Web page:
The World Ends With You Can’t Really Exist Today

Games Features The World Ends with You
The World Ends With You Can’t Really Exist Today

Action RPG The World Ends With You is a tremendous and underrated game, one whose strengths are also probably part of the reason that it wasn’t a more significant commercial success despite being one of the Nintendo DS’ greatest offerings. Of course, it had help in this with its relative lack of promotion: Square Enix as a merged corporate entity has been around for 20 years as of this April, and they’ve spent much of those two decades failing to market much of anything that wasn’t attached to Final Fantasy. There are exceptions—NieR:Automata, which continues to be pumped up by Square for good reason, springs to mind—but we are talking about the publisher that sold off the rights to Tomb Raider because they weren’t quite sure what to do with one of the most successful franchises in history, which is also the publisher who sees a lot of success with non-Final Fantasy projects when they let someone like Nintendo publish (and market) them outside of Japan, instead.

While it’s easy to fault Square Enix for not doing a better job of promoting The World Ends With You, which celebrated its 15th anniversary in North America this April, part of the issue is also that it’s a game that needs to be experienced in some way for how cool it is to fully click. It’s not just the in-game obsession with fashion, or the killer and varied soundtrack, or the version of Shibuya that’s on display. There’s nothing quite like TWEWY out there, to the point that even its remaster and sequel aren’t quite like the DS original. And it’s because they couldn’t be: The World Ends With You was designed with the strengths and specific features of the DS in mind, and those can’t be replicated elsewhere since we live in a world where the Wii U failed and the 3DS retired. Not that Square bothered to create a sequel to The World Ends With You for either of those systems when they had the chance, but now we’re just getting off track.

The reason for all the “you can’t do this anywhere else” about a game that actually was ported elsewhere eventually is because The World Ends With You tied its gameplay to its narrative in a way you can’t quite untangle without changing the fundamental nature of both. The World Ends With You: Final Remix on the Switch is still great, because it’s a version of The World Ends With You, and even a faulty version of it is vital and enjoyable. It’s only a “better” game in the sense that the sound and graphics have been reworked, however: it plays worse, because it lacks the two screens of the DS, and those two screens played a huge role in crafting a narrative that was directly linked to The World Ends With You’s gameplay.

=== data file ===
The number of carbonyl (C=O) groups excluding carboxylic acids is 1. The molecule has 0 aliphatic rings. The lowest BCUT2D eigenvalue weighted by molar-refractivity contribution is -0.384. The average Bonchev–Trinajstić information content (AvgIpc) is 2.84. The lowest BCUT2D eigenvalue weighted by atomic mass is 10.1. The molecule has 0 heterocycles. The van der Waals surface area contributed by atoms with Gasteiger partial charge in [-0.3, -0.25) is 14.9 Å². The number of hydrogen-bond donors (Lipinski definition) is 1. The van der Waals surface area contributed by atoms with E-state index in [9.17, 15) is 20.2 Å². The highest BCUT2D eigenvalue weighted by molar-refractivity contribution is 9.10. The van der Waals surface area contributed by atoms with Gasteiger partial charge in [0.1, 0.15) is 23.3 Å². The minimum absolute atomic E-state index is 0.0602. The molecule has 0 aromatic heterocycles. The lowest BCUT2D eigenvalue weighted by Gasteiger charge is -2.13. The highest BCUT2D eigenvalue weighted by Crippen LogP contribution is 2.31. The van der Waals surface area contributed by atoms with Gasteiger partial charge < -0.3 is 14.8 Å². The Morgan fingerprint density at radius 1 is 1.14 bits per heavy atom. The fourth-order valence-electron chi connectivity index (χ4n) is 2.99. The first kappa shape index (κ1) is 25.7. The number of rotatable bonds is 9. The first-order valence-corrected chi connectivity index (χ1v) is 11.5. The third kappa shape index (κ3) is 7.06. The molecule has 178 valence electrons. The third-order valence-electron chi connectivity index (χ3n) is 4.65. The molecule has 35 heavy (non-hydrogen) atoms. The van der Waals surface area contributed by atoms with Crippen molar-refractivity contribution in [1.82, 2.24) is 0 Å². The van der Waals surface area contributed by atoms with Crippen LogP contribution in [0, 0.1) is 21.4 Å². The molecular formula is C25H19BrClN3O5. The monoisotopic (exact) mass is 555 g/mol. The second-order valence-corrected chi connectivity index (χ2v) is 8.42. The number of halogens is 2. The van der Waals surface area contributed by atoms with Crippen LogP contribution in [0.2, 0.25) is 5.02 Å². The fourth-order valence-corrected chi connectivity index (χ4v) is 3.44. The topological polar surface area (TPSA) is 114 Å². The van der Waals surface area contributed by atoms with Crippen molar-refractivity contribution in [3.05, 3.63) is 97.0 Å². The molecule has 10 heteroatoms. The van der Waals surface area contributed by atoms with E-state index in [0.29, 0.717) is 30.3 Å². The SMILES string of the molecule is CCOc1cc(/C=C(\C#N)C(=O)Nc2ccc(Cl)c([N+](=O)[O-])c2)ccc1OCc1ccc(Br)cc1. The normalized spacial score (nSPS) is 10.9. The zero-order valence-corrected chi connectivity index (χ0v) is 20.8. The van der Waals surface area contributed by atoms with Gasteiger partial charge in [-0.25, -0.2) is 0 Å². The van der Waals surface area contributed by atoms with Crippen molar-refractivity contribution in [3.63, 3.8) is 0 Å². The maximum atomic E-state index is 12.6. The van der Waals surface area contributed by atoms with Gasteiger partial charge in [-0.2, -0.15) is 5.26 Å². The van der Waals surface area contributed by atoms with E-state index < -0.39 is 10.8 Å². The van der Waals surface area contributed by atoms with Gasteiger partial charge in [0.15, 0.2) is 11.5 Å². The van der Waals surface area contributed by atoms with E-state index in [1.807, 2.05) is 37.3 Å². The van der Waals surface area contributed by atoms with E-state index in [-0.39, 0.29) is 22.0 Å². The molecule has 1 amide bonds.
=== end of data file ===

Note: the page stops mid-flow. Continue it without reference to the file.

You play as Neku Sakuraba, a 15-year-old who lives his life annoyed at the existence of other people. He believes he doesn’t need anyone to get by, that everyone else is less intelligent than he is, or their morals more in question than his, and walks through life with his headphones on trying to drown out the lives and concerns of everyone else around him. He’s deeply lonely, and quick to lash out, putting his own problems front-and-center in a way that makes him unable to see with ease when reaching out or listening could also benefit him. For significant chunks of The World Ends With You, Neku veers between deeply unlikable and someone you feel deep empathy for: you can see, before he can, that he is someone who needs to let someone else in, or else he’s going to go down a path that rots his soul. 

The World Ends With You features Neku trapped in a week-long life-or-death contest called the Reaper’s Game. Fail in the game, and face erasure; succeed, and earn your freedom. There’s no way to win this particular variation of the game without partnering up with someone else, however, and in a move that surprises no one who already spent five minutes with the kid, Neku remains very resistant to this even when it becomes clear he can’t even move beyond the invisible “walls” the Reapers put in his way without a partner around. He will be erased because of his stubbornness unless he learns to work with others. He’s nearly tricked into killing his first partner, too, because he’s promised what he thinks is freedom—you can’t overstate how much Neku just wants to be left alone, and it makes him nearly intolerable.

With time, though, he learns to rely on other people. Part of that happens in dialogue and through vignettes, sure, but the battle system is where both you and Neku learn the value of teamwork in the Reaper’s Game. You have to control both Neku and his partner at the same time, with different control inputs, on different screens. In order to master the gameplay of The World Ends With You, Neku must be fully in sync with his partner, meaning, you must be fully in sync with yourself. 

As Jordon Oloman wrote for NME back in 2020, right before The World Ends With You received a sequel, “The best part about all of this is that the game ties its elegiac co-operative combat mechanics to the central thesis of its narrative. Despite what the title may suggest, the point of The World Ends With You is that it doesn’t. The game’s withdrawn protagonist can wear his headphones in the scramble and push away anyone who gets close to him, but the truth is that we need to give parts of ourselves to others in order to understand our existence and thrive… Neku isn’t able to endure the Reaper’s Game—or any combat engagement, for that matter—without the help of his friends on the opposite screen.”

The way you do this is by using the stylus to control Neku’s actions with touching and swiping, and those of whomever his partner is—there are quite a few of them, surprise surprise, the Reapers aren’t exactly truthful about what’s going on or how any of this works, necessitating you and Neku to play the seven-day game far more than one time through—will be controlled with either the D-pad if you’re right-handed, or the DS’ cross buttons if you’re a southpaw like myself. Neku is equipped with pins that you level up through use and successful battling, and each has a specific way of being utilized: an early fire pin requires you press and hold on an enemy or area with the stylus, while another is a physical attack that sees Neku dash across the screen and slash at an enemy you slide the stylus across. Yet another has you swipe up with the stylus to attack with ice from below, another has you swipe at objects in the direction you want to send them flying… there are a whole bunch of motions to make with the stylus, and you need to be aware of which pins are active, which are cooling down for use later, and where Neku is relative to his foes in order to avoid damage while dealing plenty yourself.